Sometime in the last few days my Twitter follower count clicked over a round number of thousands. In parallel, DeWitt Clinton published Sampling Twitter, some nifty research into how many Twitterers are really active. Being, obviously, an egomaniac, I was more interested in how many of the people following me are “active”.

I decided that an interesting first-cut approximation to “active” would be “have posted during the last sixty days”. Based on that metric, assuming my dinky Ruby script is correct, then as of this Monday, of my 4,089 ostensible followers 3,501 are “active”.

Of course, inside Twitter, they could compute real truths; answers to questions like “On average, how many different Twitter timelines in any given week are downloaded that include a post from person X’s feed.” But this is better than nothing; quite indicative actually.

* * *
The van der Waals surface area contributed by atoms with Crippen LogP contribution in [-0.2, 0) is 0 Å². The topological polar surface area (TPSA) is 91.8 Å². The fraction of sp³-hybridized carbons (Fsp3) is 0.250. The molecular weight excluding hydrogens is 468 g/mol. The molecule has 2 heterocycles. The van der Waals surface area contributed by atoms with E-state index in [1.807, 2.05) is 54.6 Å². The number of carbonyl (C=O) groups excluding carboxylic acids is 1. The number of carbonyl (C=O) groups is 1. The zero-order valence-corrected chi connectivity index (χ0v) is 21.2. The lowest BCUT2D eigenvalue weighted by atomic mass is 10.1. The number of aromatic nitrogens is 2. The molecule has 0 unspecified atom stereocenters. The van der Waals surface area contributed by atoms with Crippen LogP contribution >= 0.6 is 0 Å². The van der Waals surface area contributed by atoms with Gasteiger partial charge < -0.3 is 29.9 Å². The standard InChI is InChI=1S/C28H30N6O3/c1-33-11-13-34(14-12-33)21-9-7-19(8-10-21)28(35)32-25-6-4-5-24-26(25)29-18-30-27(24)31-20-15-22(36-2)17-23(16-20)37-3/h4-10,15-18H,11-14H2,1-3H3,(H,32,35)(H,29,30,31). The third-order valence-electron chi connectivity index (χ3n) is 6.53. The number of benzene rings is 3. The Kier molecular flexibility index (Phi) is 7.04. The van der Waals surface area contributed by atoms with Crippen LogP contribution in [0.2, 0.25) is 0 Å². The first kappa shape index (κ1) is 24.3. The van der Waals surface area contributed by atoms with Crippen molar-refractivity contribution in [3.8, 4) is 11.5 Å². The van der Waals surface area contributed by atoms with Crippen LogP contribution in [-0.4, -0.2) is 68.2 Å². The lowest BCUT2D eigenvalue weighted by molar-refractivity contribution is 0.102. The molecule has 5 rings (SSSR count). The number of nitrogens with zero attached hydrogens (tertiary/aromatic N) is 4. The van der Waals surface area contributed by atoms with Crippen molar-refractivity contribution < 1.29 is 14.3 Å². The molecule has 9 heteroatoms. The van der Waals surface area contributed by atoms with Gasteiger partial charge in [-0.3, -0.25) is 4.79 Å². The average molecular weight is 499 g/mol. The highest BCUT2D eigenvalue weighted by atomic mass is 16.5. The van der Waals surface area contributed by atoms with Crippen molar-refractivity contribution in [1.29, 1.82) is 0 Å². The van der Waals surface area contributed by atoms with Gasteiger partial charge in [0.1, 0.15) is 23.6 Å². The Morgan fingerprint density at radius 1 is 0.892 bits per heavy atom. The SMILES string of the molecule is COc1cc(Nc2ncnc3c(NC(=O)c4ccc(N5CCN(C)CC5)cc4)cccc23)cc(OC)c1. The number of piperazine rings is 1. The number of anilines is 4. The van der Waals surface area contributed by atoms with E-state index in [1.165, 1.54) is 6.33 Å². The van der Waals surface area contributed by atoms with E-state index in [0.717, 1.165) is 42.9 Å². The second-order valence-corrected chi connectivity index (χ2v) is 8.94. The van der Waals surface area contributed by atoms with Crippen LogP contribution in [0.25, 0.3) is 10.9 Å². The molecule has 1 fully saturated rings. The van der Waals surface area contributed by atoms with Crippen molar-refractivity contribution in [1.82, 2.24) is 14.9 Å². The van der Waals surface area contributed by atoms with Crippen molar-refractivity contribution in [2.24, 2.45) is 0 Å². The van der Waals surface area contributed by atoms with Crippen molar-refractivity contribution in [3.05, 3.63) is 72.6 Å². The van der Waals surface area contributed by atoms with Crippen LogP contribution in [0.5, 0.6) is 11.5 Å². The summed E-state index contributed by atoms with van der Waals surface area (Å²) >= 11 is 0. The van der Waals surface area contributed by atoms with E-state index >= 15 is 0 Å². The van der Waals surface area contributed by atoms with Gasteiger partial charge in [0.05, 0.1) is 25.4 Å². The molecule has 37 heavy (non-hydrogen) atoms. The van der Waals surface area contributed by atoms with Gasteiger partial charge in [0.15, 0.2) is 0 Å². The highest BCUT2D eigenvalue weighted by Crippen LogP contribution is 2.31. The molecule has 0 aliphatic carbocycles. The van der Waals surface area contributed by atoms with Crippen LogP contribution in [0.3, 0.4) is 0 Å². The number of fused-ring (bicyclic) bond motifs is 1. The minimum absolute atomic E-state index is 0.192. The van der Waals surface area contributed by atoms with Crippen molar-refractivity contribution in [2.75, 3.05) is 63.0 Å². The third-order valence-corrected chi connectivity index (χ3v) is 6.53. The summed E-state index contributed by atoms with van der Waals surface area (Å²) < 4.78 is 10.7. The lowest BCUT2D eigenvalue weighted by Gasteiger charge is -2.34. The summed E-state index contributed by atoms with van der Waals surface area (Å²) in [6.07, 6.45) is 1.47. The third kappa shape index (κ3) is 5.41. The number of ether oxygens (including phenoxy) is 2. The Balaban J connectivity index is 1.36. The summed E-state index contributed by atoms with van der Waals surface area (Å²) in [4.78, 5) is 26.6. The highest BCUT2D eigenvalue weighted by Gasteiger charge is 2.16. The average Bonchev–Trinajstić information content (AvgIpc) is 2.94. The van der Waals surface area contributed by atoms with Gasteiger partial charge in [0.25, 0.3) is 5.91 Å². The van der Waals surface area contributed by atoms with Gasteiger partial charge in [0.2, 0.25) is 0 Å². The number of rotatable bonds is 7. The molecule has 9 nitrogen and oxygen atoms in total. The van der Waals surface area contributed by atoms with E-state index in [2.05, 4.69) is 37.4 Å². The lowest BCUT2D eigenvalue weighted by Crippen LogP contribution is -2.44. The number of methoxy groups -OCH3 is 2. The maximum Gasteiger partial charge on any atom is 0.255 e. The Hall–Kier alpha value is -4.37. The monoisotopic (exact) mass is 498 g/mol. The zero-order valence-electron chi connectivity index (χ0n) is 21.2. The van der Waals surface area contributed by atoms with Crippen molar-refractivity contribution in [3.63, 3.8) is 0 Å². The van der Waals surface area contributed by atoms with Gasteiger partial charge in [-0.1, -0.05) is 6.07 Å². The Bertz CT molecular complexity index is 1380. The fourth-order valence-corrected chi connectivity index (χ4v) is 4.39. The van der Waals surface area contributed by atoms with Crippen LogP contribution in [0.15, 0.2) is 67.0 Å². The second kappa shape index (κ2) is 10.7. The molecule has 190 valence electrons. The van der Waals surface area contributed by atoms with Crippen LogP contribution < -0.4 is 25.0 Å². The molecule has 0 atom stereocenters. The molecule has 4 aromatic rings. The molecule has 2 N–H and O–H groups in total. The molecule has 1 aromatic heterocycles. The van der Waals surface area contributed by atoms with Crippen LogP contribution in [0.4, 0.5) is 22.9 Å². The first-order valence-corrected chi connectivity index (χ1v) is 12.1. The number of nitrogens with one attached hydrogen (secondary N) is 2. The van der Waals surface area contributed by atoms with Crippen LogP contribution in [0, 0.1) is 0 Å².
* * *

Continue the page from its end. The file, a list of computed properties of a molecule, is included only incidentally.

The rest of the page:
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From: David Warde-Farley (Jan 12 2009, at 15:36)

I had a similar inkling about a week ago. Being a rather low-profile Twitter user I was always curious, when I had a new follower, how they'd found me -- if we had contacts in common, etc. Sometimes this is extremely non-obvious and Twitter's web interface provides nothing like Facebook's "friends in common" feature. So I whipped this up:

http://discriminant.org/twit.py

Nothing exceptionally fancy, but it gets the job done (with 4 API calls).

[link]

From: Henrik Lied (Jan 13 2009, at 05:47)

Would you mind terribly to release the script? It'd be interesting to see how many of my followers are active.

[link]

From: Norman Walsh (Jan 26 2009, at 05:13)

What you really want to know, I suspect, is how many folks are actually reading your tweets. That's not necessarily correlated with tweeting.

I've been phenomenally busy the past few months. Though I've probably tweeted several times a week, there have definitely been weeks when I've left the reader off more than on.

If you miss more than 200 tweets, you can go back and find the ones you missed, but I rarely do. Where rarely is roughly equal to never.

[link]

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